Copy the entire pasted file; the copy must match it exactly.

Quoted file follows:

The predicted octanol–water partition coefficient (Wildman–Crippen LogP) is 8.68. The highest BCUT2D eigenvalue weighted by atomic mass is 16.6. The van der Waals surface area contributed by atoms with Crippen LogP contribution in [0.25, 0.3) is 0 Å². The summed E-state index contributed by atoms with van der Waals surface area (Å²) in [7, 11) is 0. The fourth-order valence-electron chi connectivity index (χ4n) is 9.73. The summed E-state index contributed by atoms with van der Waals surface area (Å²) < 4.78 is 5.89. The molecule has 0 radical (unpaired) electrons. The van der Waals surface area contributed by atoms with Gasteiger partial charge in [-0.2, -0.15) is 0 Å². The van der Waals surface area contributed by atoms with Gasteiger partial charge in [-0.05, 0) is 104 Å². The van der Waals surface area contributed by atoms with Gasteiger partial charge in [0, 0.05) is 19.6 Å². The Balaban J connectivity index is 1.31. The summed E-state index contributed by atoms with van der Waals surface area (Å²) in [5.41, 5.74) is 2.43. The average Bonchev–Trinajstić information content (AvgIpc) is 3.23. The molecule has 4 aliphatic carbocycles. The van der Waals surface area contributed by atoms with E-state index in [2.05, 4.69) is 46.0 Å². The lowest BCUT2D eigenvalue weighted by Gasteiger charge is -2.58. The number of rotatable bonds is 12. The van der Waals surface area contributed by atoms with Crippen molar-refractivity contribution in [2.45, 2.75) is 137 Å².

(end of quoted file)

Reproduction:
The predicted octanol–water partition coefficient (Wildman–Crippen LogP) is 8.68. The highest BCUT2D eigenvalue weighted by atomic mass is 16.6. The van der Waals surface area contributed by atoms with Crippen LogP contribution in [0.25, 0.3) is 0 Å². The summed E-state index contributed by atoms with van der Waals surface area (Å²) in [7, 11) is 0. The fourth-order valence-electron chi connectivity index (χ4n) is 9.73. The summed E-state index contributed by atoms with van der Waals surface area (Å²) < 4.78 is 5.89. The molecule has 0 radical (unpaired) electrons. The van der Waals surface area contributed by atoms with Gasteiger partial charge in [-0.2, -0.15) is 0 Å². The van der Waals surface area contributed by atoms with Gasteiger partial charge in [-0.05, 0) is 104 Å². The van der Waals surface area contributed by atoms with Gasteiger partial charge in [0, 0.05) is 19.6 Å². The Balaban J connectivity index is 1.31. The summed E-state index contributed by atoms with van der Waals surface area (Å²) in [5.41, 5.74) is 2.43. The average Bonchev–Trinajstić information content (AvgIpc) is 3.23. The molecule has 4 aliphatic carbocycles. The van der Waals surface area contributed by atoms with E-state index in [2.05, 4.69) is 46.0 Å². The lowest BCUT2D eigenvalue weighted by Gasteiger charge is -2.58. The number of rotatable bonds is 12. The van der Waals surface area contributed by atoms with Crippen molar-refractivity contribution in [2.45, 2.75) is 137 Å².